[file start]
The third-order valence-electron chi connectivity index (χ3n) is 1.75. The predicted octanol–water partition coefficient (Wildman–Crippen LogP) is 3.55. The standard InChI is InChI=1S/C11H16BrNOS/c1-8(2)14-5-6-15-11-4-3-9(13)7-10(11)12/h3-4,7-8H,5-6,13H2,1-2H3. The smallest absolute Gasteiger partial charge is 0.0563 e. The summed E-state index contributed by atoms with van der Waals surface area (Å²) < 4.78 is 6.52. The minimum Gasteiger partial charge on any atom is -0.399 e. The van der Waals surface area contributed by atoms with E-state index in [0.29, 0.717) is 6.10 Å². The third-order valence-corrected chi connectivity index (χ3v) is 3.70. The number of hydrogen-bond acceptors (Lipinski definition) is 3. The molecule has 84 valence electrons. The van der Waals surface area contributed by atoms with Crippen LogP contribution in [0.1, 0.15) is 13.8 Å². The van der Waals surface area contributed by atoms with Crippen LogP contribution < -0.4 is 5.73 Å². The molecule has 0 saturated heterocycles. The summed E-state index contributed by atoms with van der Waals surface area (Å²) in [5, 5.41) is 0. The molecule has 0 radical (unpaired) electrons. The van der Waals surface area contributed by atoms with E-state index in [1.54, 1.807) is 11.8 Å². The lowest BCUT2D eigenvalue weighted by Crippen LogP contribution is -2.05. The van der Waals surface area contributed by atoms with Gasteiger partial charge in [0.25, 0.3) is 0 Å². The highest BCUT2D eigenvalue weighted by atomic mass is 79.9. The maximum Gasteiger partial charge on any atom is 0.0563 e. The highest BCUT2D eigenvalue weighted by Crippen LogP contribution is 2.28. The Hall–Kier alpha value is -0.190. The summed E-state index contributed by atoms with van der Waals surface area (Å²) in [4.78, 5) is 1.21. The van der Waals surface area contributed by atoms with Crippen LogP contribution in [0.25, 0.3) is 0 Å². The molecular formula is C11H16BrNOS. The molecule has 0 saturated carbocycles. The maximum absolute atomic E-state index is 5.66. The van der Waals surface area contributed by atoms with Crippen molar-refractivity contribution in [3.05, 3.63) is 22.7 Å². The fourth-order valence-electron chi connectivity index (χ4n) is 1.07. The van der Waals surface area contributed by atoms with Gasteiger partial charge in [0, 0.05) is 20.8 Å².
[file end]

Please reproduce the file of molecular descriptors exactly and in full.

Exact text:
The third-order valence-electron chi connectivity index (χ3n) is 1.75. The predicted octanol–water partition coefficient (Wildman–Crippen LogP) is 3.55. The standard InChI is InChI=1S/C11H16BrNOS/c1-8(2)14-5-6-15-11-4-3-9(13)7-10(11)12/h3-4,7-8H,5-6,13H2,1-2H3. The smallest absolute Gasteiger partial charge is 0.0563 e. The summed E-state index contributed by atoms with van der Waals surface area (Å²) < 4.78 is 6.52. The minimum Gasteiger partial charge on any atom is -0.399 e. The van der Waals surface area contributed by atoms with E-state index in [0.29, 0.717) is 6.10 Å². The third-order valence-corrected chi connectivity index (χ3v) is 3.70. The number of hydrogen-bond acceptors (Lipinski definition) is 3. The molecule has 84 valence electrons. The van der Waals surface area contributed by atoms with Crippen LogP contribution in [0.1, 0.15) is 13.8 Å². The van der Waals surface area contributed by atoms with Crippen LogP contribution < -0.4 is 5.73 Å². The molecule has 0 saturated heterocycles. The summed E-state index contributed by atoms with van der Waals surface area (Å²) in [5, 5.41) is 0. The molecule has 0 radical (unpaired) electrons. The van der Waals surface area contributed by atoms with E-state index in [1.54, 1.807) is 11.8 Å². The lowest BCUT2D eigenvalue weighted by Crippen LogP contribution is -2.05. The van der Waals surface area contributed by atoms with Gasteiger partial charge in [0.25, 0.3) is 0 Å². The highest BCUT2D eigenvalue weighted by atomic mass is 79.9. The maximum Gasteiger partial charge on any atom is 0.0563 e. The highest BCUT2D eigenvalue weighted by Crippen LogP contribution is 2.28. The Hall–Kier alpha value is -0.190. The summed E-state index contributed by atoms with van der Waals surface area (Å²) in [4.78, 5) is 1.21. The van der Waals surface area contributed by atoms with Crippen LogP contribution in [0.25, 0.3) is 0 Å². The molecular formula is C11H16BrNOS. The molecule has 0 saturated carbocycles. The maximum absolute atomic E-state index is 5.66. The van der Waals surface area contributed by atoms with Crippen molar-refractivity contribution in [3.05, 3.63) is 22.7 Å². The fourth-order valence-electron chi connectivity index (χ4n) is 1.07. The van der Waals surface area contributed by atoms with Gasteiger partial charge in [0, 0.05) is 20.8 Å².